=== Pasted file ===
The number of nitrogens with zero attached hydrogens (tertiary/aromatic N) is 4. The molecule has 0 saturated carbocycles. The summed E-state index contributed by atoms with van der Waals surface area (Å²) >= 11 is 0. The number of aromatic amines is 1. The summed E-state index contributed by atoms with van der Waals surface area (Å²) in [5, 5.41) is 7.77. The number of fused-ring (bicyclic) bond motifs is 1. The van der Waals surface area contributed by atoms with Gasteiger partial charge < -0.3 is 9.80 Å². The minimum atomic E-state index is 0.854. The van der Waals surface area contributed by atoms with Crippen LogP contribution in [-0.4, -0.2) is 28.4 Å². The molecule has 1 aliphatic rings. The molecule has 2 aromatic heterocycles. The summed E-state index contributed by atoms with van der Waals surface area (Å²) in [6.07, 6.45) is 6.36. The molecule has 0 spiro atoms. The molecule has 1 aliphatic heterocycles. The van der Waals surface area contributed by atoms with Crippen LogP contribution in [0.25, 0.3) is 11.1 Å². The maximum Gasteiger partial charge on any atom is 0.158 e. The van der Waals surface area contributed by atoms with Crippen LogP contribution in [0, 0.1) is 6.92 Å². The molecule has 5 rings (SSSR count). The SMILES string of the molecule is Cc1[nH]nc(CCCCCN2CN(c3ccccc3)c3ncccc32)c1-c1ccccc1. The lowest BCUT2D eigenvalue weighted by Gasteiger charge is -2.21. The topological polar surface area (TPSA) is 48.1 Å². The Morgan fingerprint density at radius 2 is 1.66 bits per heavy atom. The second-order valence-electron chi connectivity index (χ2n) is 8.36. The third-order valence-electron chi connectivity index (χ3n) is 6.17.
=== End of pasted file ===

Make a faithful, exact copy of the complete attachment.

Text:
The number of nitrogens with zero attached hydrogens (tertiary/aromatic N) is 4. The molecule has 0 saturated carbocycles. The summed E-state index contributed by atoms with van der Waals surface area (Å²) >= 11 is 0. The number of aromatic amines is 1. The summed E-state index contributed by atoms with van der Waals surface area (Å²) in [5, 5.41) is 7.77. The number of fused-ring (bicyclic) bond motifs is 1. The van der Waals surface area contributed by atoms with Gasteiger partial charge < -0.3 is 9.80 Å². The minimum atomic E-state index is 0.854. The van der Waals surface area contributed by atoms with Crippen LogP contribution in [-0.4, -0.2) is 28.4 Å². The molecule has 1 aliphatic rings. The molecule has 2 aromatic heterocycles. The summed E-state index contributed by atoms with van der Waals surface area (Å²) in [6.07, 6.45) is 6.36. The molecule has 0 spiro atoms. The molecule has 1 aliphatic heterocycles. The van der Waals surface area contributed by atoms with Crippen LogP contribution in [0.25, 0.3) is 11.1 Å². The maximum Gasteiger partial charge on any atom is 0.158 e. The van der Waals surface area contributed by atoms with Crippen LogP contribution in [0, 0.1) is 6.92 Å². The molecule has 5 rings (SSSR count). The SMILES string of the molecule is Cc1[nH]nc(CCCCCN2CN(c3ccccc3)c3ncccc32)c1-c1ccccc1. The lowest BCUT2D eigenvalue weighted by Gasteiger charge is -2.21. The topological polar surface area (TPSA) is 48.1 Å². The Morgan fingerprint density at radius 2 is 1.66 bits per heavy atom. The second-order valence-electron chi connectivity index (χ2n) is 8.36. The third-order valence-electron chi connectivity index (χ3n) is 6.17.